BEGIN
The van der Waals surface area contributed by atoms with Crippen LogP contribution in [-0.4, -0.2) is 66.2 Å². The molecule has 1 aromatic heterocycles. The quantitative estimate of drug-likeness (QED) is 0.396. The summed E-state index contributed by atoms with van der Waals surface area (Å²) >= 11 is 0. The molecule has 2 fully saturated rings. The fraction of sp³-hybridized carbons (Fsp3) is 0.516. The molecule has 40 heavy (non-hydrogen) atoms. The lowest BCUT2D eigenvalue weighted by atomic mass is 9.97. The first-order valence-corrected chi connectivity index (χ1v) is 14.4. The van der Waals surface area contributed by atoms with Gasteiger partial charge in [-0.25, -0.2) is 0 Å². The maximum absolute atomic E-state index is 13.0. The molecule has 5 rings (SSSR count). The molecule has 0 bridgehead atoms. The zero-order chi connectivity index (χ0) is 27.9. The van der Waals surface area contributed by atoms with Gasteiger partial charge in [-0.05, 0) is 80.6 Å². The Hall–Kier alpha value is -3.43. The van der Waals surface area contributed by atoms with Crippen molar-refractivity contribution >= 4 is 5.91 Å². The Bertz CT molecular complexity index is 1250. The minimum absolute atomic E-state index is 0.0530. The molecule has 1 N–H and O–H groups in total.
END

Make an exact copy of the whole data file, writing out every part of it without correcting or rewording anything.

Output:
The van der Waals surface area contributed by atoms with Crippen LogP contribution in [-0.4, -0.2) is 66.2 Å². The molecule has 1 aromatic heterocycles. The quantitative estimate of drug-likeness (QED) is 0.396. The summed E-state index contributed by atoms with van der Waals surface area (Å²) >= 11 is 0. The molecule has 2 fully saturated rings. The fraction of sp³-hybridized carbons (Fsp3) is 0.516. The molecule has 40 heavy (non-hydrogen) atoms. The lowest BCUT2D eigenvalue weighted by atomic mass is 9.97. The first-order valence-corrected chi connectivity index (χ1v) is 14.4. The van der Waals surface area contributed by atoms with Gasteiger partial charge in [-0.25, -0.2) is 0 Å². The maximum absolute atomic E-state index is 13.0. The molecule has 5 rings (SSSR count). The molecule has 0 bridgehead atoms. The zero-order chi connectivity index (χ0) is 27.9. The van der Waals surface area contributed by atoms with Gasteiger partial charge in [-0.05, 0) is 80.6 Å². The Hall–Kier alpha value is -3.43. The van der Waals surface area contributed by atoms with Crippen molar-refractivity contribution >= 4 is 5.91 Å². The Bertz CT molecular complexity index is 1250. The minimum absolute atomic E-state index is 0.0530. The molecule has 1 N–H and O–H groups in total.